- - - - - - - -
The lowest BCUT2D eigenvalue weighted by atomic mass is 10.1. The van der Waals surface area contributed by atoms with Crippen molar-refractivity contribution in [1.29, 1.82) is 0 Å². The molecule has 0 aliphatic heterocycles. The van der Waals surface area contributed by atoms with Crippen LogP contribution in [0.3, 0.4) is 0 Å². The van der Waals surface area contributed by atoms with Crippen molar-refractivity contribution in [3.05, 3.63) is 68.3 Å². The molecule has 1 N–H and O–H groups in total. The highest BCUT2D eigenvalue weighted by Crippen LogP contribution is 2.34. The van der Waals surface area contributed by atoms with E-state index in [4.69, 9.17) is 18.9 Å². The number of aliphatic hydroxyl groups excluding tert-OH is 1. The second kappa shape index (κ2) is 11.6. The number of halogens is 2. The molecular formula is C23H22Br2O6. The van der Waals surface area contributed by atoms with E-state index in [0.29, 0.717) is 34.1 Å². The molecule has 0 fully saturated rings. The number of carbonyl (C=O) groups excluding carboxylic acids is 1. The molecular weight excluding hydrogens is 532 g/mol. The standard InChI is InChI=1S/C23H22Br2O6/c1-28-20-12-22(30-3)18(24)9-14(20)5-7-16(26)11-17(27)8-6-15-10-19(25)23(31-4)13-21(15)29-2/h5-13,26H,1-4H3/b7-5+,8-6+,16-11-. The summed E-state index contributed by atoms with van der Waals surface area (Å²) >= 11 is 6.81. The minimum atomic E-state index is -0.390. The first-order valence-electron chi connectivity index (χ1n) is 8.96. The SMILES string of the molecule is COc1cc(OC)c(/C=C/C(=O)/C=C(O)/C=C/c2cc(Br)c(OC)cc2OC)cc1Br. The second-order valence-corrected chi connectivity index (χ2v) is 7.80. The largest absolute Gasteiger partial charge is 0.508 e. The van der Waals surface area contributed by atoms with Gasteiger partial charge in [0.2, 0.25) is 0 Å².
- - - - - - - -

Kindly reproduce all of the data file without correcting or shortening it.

The lowest BCUT2D eigenvalue weighted by atomic mass is 10.1. The van der Waals surface area contributed by atoms with Crippen molar-refractivity contribution in [1.29, 1.82) is 0 Å². The molecule has 0 aliphatic heterocycles. The van der Waals surface area contributed by atoms with Crippen LogP contribution in [0.3, 0.4) is 0 Å². The van der Waals surface area contributed by atoms with Crippen molar-refractivity contribution in [3.05, 3.63) is 68.3 Å². The molecule has 1 N–H and O–H groups in total. The highest BCUT2D eigenvalue weighted by Crippen LogP contribution is 2.34. The van der Waals surface area contributed by atoms with E-state index in [4.69, 9.17) is 18.9 Å². The number of aliphatic hydroxyl groups excluding tert-OH is 1. The second kappa shape index (κ2) is 11.6. The number of halogens is 2. The molecular formula is C23H22Br2O6. The van der Waals surface area contributed by atoms with E-state index in [0.29, 0.717) is 34.1 Å². The molecule has 0 fully saturated rings. The number of carbonyl (C=O) groups excluding carboxylic acids is 1. The molecular weight excluding hydrogens is 532 g/mol. The standard InChI is InChI=1S/C23H22Br2O6/c1-28-20-12-22(30-3)18(24)9-14(20)5-7-16(26)11-17(27)8-6-15-10-19(25)23(31-4)13-21(15)29-2/h5-13,26H,1-4H3/b7-5+,8-6+,16-11-. The summed E-state index contributed by atoms with van der Waals surface area (Å²) >= 11 is 6.81. The minimum atomic E-state index is -0.390. The first-order valence-electron chi connectivity index (χ1n) is 8.96. The SMILES string of the molecule is COc1cc(OC)c(/C=C/C(=O)/C=C(O)/C=C/c2cc(Br)c(OC)cc2OC)cc1Br. The second-order valence-corrected chi connectivity index (χ2v) is 7.80. The largest absolute Gasteiger partial charge is 0.508 e. The van der Waals surface area contributed by atoms with Gasteiger partial charge in [0.2, 0.25) is 0 Å².